AG Schleberger Research
The properties of two-dimensional materials differ in many aspects from their bulk counterparts. Therefore, 2D materials are envisaged to play an important role in future electronic devices. The unique electronic properties may however be easily affected by e.g. ambient conditions due to the two-dimensional nature of the corresponding material. We fabricate samples of 2D materials, such as graphene and single layer TMDCs, investigate the intrinsic properties of 2D systems and study how these can be modified in a controlled way.
Our research is funded by various funding agencies, such as DFG, BMBF, DAAD, AvH-Stiftung, and the EU.
We study the energy transport and dissipation processes on the nanoscale in 2D materials (metals, dielectrics and heterosystems) after strong localized electronic excitations induced by energetic ions. The details of the relevant physical mechanisms depend strongly on the type of ion, its kinetic energy and charge state.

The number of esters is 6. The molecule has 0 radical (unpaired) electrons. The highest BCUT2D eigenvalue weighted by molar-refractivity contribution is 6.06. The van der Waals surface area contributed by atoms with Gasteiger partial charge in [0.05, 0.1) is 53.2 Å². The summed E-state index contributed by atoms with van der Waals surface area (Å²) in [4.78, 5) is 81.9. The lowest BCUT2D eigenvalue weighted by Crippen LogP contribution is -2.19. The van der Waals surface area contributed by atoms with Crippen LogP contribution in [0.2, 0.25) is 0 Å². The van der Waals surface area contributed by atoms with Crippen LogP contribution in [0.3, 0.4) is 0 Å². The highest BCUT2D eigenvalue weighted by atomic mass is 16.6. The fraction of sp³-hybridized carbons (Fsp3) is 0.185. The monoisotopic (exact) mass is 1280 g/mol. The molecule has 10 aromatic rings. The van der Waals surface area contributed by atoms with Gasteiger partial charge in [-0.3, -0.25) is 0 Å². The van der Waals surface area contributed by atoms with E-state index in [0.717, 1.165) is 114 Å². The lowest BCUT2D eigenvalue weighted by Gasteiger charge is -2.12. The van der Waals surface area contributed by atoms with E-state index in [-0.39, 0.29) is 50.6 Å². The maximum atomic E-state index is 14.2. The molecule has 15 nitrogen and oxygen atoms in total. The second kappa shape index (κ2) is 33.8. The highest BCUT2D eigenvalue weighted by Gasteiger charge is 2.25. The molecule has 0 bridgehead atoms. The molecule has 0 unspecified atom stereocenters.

We aim to gain a better understanding of ion-surface interactions using various ion beams provided by accelerator facilities such as GANIL, GSI, RBI and by our own Beamline HICS. The results will help to reveal the fundmental mechanisms of ion-solid interactions and to establish methods for the controlled modification of surfaces and 2D materials by energetic ion irradiation.
To obtain a quantitative characterisation of energy dissipation processes in solids during and after the impact of energetic ions we use two special kinds of ion types:
Swift heavy ions (SHI). This type of beam is generated in large scale accelerators, such as GSI or GANIL. The projectiles trigger an intense electronic excitation along their trajectory, wich may result in permanent modifications, the socalled ion tracks. In a grazing incidence geometry these tracks can be studied at the surface of a material.
Highly charged ions (HCI). These projectiles offer the unique possibility to study both, the effects of kinetic and potential energy on energy dissipation during the ion-solid interaction. The HCI are produced by an Electron Beam Ion Source (EBIS) at our HICS-setup.
In addition, we are currently developing a new sub-ps ion source which will for the first time give direct experimental acces to the non-equilibrum state (see SFB 1242).